Physiochemical parameters such as chemical oxygen demand (COD), electrical conductivity (EC), total dissolved solids (TDS), salinity and pH value in water samples were measured immediately after arrival at the laboratory. The pretreatment process of the collected water sample was completed in 24 hours. The total organic carbon (TOC) of sediment was determined by TOC analyzer (TOC-VCPH; Shimadzu Corp., Shimadzu, Japan). The COD of water samples were determined by COD determinator (Shanghai, China). The EC, TDS and salinity were determined by a HQ30D water quality analyzer (Shanghai, China). The pH value was determined by a pH meter (Mettler Toledo, Columbus, OH, USA).

Quality assurance/control (QA/QC)

After every 5 samples, a procedural blank and a spike sample consisting of all reagents was run to check for interference and cross contamination, and no interferences or cross contamination were found in the whole test process. The limit of detection (LOD) and limit of quantification (LOQ) were calculated as having signal-to-noise ratios of above 3 and 10, respectively, by seven replicate analyses. The LODs of 11 phenolic compounds ranged from 0.005 to 0.02 μg/L in water and from 0.006 to 0.02 μg/g in sediment samples, respectively. The LOQs were in the range of 0.02–0.05 μg/L in water and 0.02–0.5 μg/g in sediment samples, respectively. The matrix spike recoveries for 11 phenolic compounds in water, SPM and sediment samples ranged from 82.7 to 112.5%, 58.5 to 126.2% and 75.6 to 116.2%, respectively. The relative standard deviations (RSD) for three kinds of samples were all below 5.0%.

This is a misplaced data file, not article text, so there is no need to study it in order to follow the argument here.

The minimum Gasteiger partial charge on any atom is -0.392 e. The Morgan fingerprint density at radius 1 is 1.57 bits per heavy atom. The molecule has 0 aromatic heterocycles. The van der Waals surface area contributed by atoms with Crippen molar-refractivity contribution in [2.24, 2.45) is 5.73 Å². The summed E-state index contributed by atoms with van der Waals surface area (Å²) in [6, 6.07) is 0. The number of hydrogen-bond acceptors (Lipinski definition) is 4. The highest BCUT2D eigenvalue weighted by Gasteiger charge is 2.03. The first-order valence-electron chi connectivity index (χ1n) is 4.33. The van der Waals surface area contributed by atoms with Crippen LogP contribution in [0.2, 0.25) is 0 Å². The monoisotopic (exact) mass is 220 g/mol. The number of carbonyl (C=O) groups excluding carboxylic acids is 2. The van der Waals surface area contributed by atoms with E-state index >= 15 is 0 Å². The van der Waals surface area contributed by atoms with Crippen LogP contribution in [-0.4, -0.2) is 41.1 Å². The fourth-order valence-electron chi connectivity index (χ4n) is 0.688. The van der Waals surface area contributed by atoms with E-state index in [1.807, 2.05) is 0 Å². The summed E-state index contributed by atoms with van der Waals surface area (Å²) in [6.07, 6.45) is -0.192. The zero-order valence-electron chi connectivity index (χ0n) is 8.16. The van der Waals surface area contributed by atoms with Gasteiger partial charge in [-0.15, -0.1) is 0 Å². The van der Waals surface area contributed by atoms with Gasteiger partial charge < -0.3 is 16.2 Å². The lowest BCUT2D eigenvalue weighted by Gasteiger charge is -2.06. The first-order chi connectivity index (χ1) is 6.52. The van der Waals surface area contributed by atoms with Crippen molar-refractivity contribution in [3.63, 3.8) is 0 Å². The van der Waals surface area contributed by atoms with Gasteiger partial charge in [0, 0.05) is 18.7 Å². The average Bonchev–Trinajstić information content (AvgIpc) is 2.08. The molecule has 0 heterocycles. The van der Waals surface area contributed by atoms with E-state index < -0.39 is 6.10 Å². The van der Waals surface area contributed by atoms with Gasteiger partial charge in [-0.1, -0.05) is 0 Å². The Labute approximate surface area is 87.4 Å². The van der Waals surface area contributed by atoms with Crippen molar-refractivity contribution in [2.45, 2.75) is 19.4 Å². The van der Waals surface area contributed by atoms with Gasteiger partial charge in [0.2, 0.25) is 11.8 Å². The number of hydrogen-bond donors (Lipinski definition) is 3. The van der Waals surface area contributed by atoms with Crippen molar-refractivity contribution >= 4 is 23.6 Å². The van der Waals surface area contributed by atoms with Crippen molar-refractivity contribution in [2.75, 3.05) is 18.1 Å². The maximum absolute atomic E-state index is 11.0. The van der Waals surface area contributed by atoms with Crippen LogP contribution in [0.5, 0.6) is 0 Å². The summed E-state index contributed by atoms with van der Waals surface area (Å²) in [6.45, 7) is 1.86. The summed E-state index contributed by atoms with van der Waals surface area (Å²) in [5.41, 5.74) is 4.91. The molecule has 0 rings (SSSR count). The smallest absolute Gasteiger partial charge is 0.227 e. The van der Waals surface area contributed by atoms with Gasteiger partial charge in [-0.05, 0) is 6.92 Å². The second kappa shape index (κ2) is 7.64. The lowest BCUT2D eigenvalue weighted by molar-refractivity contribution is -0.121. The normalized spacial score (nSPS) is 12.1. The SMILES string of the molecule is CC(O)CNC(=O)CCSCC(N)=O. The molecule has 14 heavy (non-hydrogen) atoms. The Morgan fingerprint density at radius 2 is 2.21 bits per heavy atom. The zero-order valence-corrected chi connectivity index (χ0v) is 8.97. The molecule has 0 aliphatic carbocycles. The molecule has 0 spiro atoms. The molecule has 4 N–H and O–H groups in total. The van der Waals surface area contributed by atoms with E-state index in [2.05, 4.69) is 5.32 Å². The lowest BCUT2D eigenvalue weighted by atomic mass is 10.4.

Risk assessment method of phenolic compounds

Ecological risk assessment of phenolic compounds was based on the US EPA ecological risk assessment framework, according to the method by Chakraborty et al. (2016) and Chen et al. (2014). The risk quotient (RQ) method was used to estimate the ecological risk of 11 phenolic compounds from Weihe River water. The RQ value was estimated as follows:
formula
where RQ was the risk characterization coefficient or the quotient value; PNEC was the predicted no effect concentration of compounds (μg/L); MEC was the measured environmental concentration of the compounds in water samples (μg/L).

The PNEC values for 11 phenolic compounds were obtained by using a species sensitivity distribution (SSD) approach. It was mainly performed in four steps: toxicity data screening and collecting for the pollutants, distribution model selection and SSD curve fitting, HC5 and PNEC calculation, and estimation of the ecological risk. First, the acute toxicity data (LC50 or EC50) and chronic toxicity data (NOEC, LOEC, EC10 and MATC) used in the current study for ecological risk assessment of 11 phenolic compounds in Weihe River water were obtained from the Ecotoxicology Database of the US EPA (https://cfpub.Epa.Gov/ecotox/[OL].) These selected datas involved three aquatic organisms (algae, invertebrates and vertebrates). According to principles for screening toxicological data for organic pollutants, when the experimental environment is fresh water such as lakes or rivers, the minimum exposure time for acute toxicological data is 96 h for vertebrates, 48 h for invertebrates and 24 h for algae, and the minimum exposure time for chronic toxicological data is 14 d for vertebrates, 7 d for invertebrates and 3 d for algae. Finally, the chronic toxicity datas of 5 phenolic compounds (phenol, 2,4-DNP, 2,4-DCP, 2,4,6-TCP and PCP) and the acute toxicity datas of the remaining 6 phenolic compounds (4-NP, 3-MP, 2-CP, 2-NP, 2,4-DMP and 4-CmC) were screened and used for the SSD model (Tables S1 and 2). Then, the SSD model curves were constructed using the National Institute of Public Health and the Environment, Bilthoven, Netherlands, based on a normal distribution (log-normal) software ETX 2.1. The HC5 (hazardous concentration for 5% of species) value was calculated based on the SSD curve and the PNEC value was obtained from the ratio between the HC5 and an assessment factor (AF).